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1,3-Butadiene: a ubiquitous environmental mutagen and its associations with diseases

Abstract

1,3-Butadiene (BD) is a petrochemical manufactured in high volumes. It is a human carcinogen and can induce lymphohematopoietic cancers, particularly leukemia, in occupationally-exposed workers. BD is an air pollutant with the major environmental sources being automobile exhaust and tobacco smoke. It is one of the major constituents and is considered the most carcinogenic compound in cigarette smoke. The BD concentrations in urban areas usually vary between 0.01 and 3.3 μg/m3 but can be significantly higher in some microenvironments. For BD exposure of the general population, microenvironments, particularly indoor microenvironments, are the primary determinant and environmental tobacco smoke is the main contributor. BD has high cancer risk and has been ranked the second or the third in the environmental pollutants monitored in most urban areas, with the cancer risks exceeding 10-5. Mutagenicity/carcinogenicity of BD is mediated by its genotoxic metabolites but the specific metabolite(s) responsible for the effects in humans have not been determined. BD can be bioactivated to yield three mutagenic epoxide metabolites by cytochrome P450 enzymes, or potentially be biotransformed into a mutagenic chlorohydrin by myeloperoxidase, a peroxidase almost specifically present in neutrophils and monocytes. Several urinary BD biomarkers have been developed, among which N-acetyl-S-(4-hydroxy-2-buten-1-yl)-L-cysteine is the most sensitive and is suitable for biomonitoring BD exposure in the general population. Exposure to BD has been associated with leukemia, cardiovascular disease, and possibly reproductive effects, and may be associated with several cancers, autism, and asthma in children. Collectively, BD is a ubiquitous pollutant that has been associated with a range of adverse health effects and diseases with children being a subpopulation with potentially greater susceptibility. Its adverse effects on human health may have been underestimated and more studies are needed.

Introduction

1,3-Butadiene (BD), a colorless gas, is an important petrochemical manufactured in high volumes that is primarily used to produce synthetic rubber and thermoplastic resins. BD is a ubiquitously environmental pollutant because it is formed as a product of incomplete combustion of fossil fuels and biomass [1]. It is one of volatile organic compounds (VOCs) monitored routinely in the ambient air.

BD was determined to be a human carcinogen by the U.S. Environmental Protection Agency (EPA) in 2002 [1] and by the International Agency for Research on Cancer (IARC) in 2008 (Group 1 carcinogen) [2]. BD induces lymphohematopoietic cancers in occupationally-exposed workers [1, 2]. It is one of 187 hazardous air pollutants (HAPs), also known as air toxics, as defined by EPA [3].

BD was fully reviewed in the official document “Health Assessment of 1,3-Butadiene” issued by EPA in 2002 [1] and in Volume 97 of the IARC Monographs on the Evaluation of Carcinogenic Risks to Humans published in 2008 [2]. In the two documents, almost all aspects of BD were discussed in great detail. In 2012, IARC published Volume 100F and provided an update on BD based on newly available data [4]. In addition, the metabolism, DNA adducts, toxicology, genotoxicity, and the carcinogenic modes of action of BD were also reviewed in 2007 and 2010 [5,6,7,8]. However, since then many new studies, in particular, the epidemiological studies concerning the associations with several diseases in children, have been published but have not been reviewed yet. Thus, in this review, we will provide an update on major progress in BD-related studies over the last decade. However, we do not try to include all BD-related literature published during this period. Rather, we will focus on progress in the following aspects: environmental sources, airborne concentrations, human exposure, cancer risks, metabolism, urinary biomarkers, genotoxicity in humans, and associations with diseases. Additionally, because BD is one of the major constituents in tobacco smoke, we discuss the possible contribution of BD to tobacco smoking-associated diseases, with the focus being on cancers of lung and larynx.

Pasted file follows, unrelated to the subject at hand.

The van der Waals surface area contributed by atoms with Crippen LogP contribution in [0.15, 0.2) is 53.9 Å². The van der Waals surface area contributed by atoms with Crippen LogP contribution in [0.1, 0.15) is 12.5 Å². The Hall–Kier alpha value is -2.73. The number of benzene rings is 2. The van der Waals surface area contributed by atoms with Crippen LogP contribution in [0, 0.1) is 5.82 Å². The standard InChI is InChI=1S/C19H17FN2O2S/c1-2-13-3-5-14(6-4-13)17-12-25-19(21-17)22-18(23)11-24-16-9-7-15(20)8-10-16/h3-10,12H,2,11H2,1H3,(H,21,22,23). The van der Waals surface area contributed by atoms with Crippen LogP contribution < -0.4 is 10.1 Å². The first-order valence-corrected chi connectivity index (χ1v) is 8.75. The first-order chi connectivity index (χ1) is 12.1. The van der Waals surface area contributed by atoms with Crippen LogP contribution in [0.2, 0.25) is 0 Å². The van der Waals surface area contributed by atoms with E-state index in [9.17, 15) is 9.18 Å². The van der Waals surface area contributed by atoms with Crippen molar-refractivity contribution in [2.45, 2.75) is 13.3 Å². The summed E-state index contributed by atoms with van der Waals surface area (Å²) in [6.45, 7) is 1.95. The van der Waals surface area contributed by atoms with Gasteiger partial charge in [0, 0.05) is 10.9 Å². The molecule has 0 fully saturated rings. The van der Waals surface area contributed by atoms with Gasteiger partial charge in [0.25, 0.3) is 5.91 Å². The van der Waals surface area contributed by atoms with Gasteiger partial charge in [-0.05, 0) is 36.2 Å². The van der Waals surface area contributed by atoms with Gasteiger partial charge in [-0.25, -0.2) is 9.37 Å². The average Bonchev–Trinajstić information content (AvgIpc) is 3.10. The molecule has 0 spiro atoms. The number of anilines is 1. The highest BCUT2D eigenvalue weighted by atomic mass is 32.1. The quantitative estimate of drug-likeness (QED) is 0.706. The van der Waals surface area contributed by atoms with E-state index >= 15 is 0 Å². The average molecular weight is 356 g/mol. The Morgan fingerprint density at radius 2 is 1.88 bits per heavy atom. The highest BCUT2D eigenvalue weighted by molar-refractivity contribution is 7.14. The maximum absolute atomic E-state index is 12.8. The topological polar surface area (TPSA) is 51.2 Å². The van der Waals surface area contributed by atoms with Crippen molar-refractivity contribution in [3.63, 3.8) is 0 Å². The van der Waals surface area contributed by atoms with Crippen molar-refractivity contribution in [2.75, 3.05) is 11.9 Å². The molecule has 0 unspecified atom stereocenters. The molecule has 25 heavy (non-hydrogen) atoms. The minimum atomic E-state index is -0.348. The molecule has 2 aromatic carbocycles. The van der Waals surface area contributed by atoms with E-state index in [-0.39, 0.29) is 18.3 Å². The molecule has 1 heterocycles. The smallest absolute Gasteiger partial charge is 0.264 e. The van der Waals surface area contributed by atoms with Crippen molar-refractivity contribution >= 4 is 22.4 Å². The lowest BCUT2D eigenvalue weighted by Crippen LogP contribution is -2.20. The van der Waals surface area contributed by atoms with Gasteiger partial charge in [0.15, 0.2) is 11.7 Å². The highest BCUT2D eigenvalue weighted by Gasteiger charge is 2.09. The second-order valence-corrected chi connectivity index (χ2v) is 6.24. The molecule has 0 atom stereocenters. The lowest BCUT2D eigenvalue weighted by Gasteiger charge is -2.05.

The environmental sources of BD

BD has many environmental sources, including industrial emissions from production of BD, rubber, and resins, automobile exhaust, tobacco smoke, and exhaust from biomass burning and cooking [1]. According to EPA, automobile exhaust and miscellaneous combustion sources contribute 78.8% and 19.6% of the total BD emissions in the environment, respectively. The industrial emissions account for only 1.6% of the total BD amounts in the environment, in spite of the fact that tremendous amounts of BD are produced and used in petrochemical and synthetic rubber industries [1].

Automobile exhaust is the primary source of BD in the environment due to the enormous amounts of fuels consumed by automobiles [1]. The average emission factor of vehicles was reported to be 2.1 ± 1.5 mg/km in 1997 [9] and 0.7 ± 0.4 mg/km in 2018 [10]. However, the emission factors are substantially greater in congested traffic compared with those under highway cruise conditions [11]. The BD emissions reduce when vehicles use fuels containing ethanol [12] but increase for biodiesel [13]. It has been estimated that on-road and non-road motor vehicles contribute to 51% and 20% of the BD emissions in urban counties in the United States, respectively [14].